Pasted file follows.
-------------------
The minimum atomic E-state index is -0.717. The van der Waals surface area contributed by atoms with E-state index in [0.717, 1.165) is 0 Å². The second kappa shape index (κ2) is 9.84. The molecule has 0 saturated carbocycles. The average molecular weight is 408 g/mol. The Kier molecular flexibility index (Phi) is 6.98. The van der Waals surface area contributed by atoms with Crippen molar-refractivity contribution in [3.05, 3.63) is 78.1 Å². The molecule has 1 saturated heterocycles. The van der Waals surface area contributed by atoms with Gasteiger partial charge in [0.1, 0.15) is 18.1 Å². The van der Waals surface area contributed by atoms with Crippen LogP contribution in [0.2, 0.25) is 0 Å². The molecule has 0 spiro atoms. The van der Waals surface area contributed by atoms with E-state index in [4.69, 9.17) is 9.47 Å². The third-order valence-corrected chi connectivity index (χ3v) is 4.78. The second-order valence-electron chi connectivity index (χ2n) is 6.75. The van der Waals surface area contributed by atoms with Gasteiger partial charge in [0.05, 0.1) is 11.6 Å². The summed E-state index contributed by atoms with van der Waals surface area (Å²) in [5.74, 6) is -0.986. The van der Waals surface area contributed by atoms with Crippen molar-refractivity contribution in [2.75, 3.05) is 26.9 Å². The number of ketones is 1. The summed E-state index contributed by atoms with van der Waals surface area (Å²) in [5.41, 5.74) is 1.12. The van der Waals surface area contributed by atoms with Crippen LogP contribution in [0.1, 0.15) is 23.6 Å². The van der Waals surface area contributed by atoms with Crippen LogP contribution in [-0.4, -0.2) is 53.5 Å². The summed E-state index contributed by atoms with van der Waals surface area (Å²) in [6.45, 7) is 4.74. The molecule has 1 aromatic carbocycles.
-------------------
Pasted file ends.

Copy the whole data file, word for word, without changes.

The minimum atomic E-state index is -0.717. The van der Waals surface area contributed by atoms with E-state index in [0.717, 1.165) is 0 Å². The second kappa shape index (κ2) is 9.84. The molecule has 0 saturated carbocycles. The average molecular weight is 408 g/mol. The Kier molecular flexibility index (Phi) is 6.98. The van der Waals surface area contributed by atoms with Crippen molar-refractivity contribution in [3.05, 3.63) is 78.1 Å². The molecule has 1 saturated heterocycles. The van der Waals surface area contributed by atoms with Gasteiger partial charge in [0.1, 0.15) is 18.1 Å². The van der Waals surface area contributed by atoms with Crippen LogP contribution in [0.2, 0.25) is 0 Å². The molecule has 0 spiro atoms. The van der Waals surface area contributed by atoms with E-state index in [4.69, 9.17) is 9.47 Å². The third-order valence-corrected chi connectivity index (χ3v) is 4.78. The second-order valence-electron chi connectivity index (χ2n) is 6.75. The van der Waals surface area contributed by atoms with Gasteiger partial charge in [0.05, 0.1) is 11.6 Å². The summed E-state index contributed by atoms with van der Waals surface area (Å²) in [5.74, 6) is -0.986. The van der Waals surface area contributed by atoms with Crippen molar-refractivity contribution in [2.75, 3.05) is 26.9 Å². The number of ketones is 1. The summed E-state index contributed by atoms with van der Waals surface area (Å²) in [5.41, 5.74) is 1.12. The van der Waals surface area contributed by atoms with Crippen LogP contribution in [0.1, 0.15) is 23.6 Å². The van der Waals surface area contributed by atoms with Crippen LogP contribution in [-0.4, -0.2) is 53.5 Å². The summed E-state index contributed by atoms with van der Waals surface area (Å²) in [6.45, 7) is 4.74. The molecule has 1 aromatic carbocycles.